White Dog, New-Make and Moonshine are among the names given to spirits made with various grains and not aged in oak. While not known for their elegance or sippability, such products can make flavorful replacements for vodka in cocktails, or shine in their own right in mixed drinks. What I like about white dog is that the experience of tasting whisky without the wood gives the whisky drinker a much better sense of the profound effect that oak aging has on the spirit. A surprising range of flavors and aromas – from vanilla and chocolate to fruits, flowers, sugars, baked goods and nuts all come from the barrel, rarely from the still. By tasting whisky without the wood, one is better able to mentally separate the flavors in aged whiskies.
I recently tried two products that gave me a good sense for where bourbon comes from. A Buffalo Trace White Dog at 57% ABV from a wheated mash (probably very similar to the mash that goes into Pappy Van Winkle) showed raw fresh corn kernels on the nose, freshly-mown grass, and… asparagus (I’m glad that disappears in the barrel!). It was mildly apple-like on the palate, with still more of those green vegetable notes. It finished with potato peelings and butane. While not exactly something that I want to relax with on a quiet evening, it was nevertheless interesting to see how the corn translates (directly), while the wheat and barley come across more as flavors I associate with vodka. The youth of the drink certainly shows through with raw green notes and weird ‘rotting’ fusel alcohol compounds that would mellow out with time and oak.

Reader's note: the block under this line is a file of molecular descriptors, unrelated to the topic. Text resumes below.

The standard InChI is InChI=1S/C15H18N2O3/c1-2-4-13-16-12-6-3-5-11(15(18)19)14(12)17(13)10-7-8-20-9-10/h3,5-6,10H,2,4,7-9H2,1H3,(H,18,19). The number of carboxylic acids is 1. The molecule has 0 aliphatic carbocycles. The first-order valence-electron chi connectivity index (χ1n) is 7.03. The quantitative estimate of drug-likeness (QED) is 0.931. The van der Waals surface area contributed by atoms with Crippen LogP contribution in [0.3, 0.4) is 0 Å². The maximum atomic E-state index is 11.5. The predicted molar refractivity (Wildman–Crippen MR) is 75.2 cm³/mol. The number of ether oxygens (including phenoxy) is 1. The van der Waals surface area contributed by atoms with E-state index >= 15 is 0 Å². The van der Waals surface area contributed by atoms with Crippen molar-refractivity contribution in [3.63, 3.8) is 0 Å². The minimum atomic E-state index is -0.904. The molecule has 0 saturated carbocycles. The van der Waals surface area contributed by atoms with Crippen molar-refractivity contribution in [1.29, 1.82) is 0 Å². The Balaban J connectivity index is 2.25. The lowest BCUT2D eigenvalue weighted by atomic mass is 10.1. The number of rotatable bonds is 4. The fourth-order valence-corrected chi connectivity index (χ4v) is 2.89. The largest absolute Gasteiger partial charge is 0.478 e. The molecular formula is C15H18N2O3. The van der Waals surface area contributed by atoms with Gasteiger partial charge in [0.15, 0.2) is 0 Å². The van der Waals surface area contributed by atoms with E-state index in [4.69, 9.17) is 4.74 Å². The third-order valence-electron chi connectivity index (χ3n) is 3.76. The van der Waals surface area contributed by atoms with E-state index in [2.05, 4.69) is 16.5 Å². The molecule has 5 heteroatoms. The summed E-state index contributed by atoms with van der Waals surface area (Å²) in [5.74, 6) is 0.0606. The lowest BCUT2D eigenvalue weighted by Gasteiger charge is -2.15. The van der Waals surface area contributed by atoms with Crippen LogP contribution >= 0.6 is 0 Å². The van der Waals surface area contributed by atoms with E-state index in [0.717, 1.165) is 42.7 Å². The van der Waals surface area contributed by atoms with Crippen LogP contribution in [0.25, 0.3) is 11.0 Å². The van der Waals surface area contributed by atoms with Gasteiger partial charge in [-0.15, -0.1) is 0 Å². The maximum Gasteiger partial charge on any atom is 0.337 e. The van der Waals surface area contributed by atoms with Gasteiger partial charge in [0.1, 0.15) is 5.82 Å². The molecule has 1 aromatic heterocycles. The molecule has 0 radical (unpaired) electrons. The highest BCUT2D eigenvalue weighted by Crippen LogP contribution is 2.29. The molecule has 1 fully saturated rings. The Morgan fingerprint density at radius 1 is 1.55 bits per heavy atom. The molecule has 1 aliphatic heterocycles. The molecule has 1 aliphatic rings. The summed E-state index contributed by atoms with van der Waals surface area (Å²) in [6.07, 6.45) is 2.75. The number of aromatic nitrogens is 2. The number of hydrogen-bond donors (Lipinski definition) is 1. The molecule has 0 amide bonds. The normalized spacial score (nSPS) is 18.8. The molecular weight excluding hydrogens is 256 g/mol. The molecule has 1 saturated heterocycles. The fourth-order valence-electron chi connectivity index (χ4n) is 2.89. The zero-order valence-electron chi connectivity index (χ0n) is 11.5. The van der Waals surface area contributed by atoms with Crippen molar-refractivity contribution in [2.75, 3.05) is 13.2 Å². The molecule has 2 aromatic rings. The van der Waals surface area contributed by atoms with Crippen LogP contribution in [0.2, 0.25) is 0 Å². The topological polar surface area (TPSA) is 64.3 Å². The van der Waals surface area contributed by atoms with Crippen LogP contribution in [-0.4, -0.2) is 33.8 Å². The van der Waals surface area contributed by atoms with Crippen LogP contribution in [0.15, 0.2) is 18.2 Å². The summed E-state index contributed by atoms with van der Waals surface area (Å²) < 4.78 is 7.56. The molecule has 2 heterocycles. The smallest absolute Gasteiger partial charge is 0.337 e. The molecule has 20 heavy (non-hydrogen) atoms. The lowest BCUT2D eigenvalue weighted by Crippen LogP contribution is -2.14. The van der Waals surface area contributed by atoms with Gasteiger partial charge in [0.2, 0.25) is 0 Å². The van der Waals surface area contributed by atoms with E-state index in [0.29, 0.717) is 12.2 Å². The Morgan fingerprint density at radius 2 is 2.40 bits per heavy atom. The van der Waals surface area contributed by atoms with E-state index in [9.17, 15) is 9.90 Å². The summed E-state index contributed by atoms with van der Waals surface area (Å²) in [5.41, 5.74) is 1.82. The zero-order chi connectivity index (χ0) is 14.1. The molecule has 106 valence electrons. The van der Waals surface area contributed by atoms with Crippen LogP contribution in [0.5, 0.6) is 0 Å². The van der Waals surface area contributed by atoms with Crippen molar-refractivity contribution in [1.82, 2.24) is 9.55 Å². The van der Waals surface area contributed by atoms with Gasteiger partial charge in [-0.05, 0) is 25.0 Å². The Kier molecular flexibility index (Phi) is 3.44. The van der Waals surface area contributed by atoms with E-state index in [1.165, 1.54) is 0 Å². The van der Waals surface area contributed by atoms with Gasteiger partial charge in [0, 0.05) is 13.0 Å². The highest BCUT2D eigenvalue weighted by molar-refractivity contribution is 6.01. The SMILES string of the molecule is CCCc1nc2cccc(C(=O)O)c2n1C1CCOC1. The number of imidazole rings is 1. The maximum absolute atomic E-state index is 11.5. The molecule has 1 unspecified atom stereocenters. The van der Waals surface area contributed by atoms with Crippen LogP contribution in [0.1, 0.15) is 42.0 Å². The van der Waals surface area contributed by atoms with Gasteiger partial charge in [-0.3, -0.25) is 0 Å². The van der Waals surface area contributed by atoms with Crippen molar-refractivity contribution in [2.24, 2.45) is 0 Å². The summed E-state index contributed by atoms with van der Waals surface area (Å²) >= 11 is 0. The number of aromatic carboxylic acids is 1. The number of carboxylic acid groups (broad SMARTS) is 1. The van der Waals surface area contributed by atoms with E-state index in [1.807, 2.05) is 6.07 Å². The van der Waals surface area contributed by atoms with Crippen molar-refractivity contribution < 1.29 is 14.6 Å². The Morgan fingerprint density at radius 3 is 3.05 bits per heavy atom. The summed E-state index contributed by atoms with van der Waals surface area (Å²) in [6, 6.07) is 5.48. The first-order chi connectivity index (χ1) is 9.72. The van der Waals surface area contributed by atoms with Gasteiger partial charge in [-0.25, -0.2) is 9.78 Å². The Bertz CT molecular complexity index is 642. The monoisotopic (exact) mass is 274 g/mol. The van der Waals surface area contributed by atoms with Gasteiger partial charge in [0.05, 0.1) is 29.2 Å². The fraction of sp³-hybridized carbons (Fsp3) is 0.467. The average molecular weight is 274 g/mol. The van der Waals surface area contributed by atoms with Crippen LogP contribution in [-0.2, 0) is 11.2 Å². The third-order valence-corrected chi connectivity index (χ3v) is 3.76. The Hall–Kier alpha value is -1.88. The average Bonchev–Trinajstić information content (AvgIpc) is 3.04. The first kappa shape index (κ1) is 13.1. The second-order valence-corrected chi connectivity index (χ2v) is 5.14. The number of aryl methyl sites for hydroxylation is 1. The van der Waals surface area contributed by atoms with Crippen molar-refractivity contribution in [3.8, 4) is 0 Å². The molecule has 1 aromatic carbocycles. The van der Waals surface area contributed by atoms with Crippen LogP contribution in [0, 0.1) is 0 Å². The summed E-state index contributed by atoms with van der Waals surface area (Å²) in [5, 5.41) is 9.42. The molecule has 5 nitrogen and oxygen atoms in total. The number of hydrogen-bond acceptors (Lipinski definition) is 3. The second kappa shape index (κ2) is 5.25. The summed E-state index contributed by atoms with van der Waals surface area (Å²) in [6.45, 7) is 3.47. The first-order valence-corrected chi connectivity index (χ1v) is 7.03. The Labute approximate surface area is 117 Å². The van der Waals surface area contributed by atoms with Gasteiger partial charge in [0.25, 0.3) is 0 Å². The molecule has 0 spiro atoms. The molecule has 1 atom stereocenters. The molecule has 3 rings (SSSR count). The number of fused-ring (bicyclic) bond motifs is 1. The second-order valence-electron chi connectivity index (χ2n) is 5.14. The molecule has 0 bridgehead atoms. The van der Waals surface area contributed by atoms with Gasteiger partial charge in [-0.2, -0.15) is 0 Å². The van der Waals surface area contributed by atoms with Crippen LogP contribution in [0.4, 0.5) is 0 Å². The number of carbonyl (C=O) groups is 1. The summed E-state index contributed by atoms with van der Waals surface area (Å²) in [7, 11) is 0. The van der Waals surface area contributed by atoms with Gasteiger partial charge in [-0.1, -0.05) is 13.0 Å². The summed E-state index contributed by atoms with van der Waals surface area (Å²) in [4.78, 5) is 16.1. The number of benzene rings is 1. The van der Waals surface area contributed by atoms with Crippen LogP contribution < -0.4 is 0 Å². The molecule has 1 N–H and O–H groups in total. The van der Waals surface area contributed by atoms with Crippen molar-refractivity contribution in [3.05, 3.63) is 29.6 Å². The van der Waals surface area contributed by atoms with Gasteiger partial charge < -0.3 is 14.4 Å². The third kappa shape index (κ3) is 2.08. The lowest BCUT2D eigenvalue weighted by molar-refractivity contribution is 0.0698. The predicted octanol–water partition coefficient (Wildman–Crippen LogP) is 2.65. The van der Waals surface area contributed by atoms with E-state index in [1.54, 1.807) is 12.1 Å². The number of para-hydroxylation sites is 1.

Onyx Moonshine, a new product from a small company in Manchester, Connecticut, had somewhat the opposite effect. Instead of heavy-handed corn, grass, and butane, Onyx smells and tastes chiefly of… nothing. When stretching, one can detect very slight florals in the nose, and some mint and aniseed on the palate. The finish is a bit vodka-like, but with a minor sweetness. The marketing material (for once!) is dead-on: this stuff disappears in cocktails like no vodka I’ve ever had. A little water makes it somewhat sweeter, and almost makes it worth drinking straight at room temperature. I much prefer it in cocktails, and I bet a properly-made Onyx Moonshine Martini would be fascinating. Oh, and it’s $27.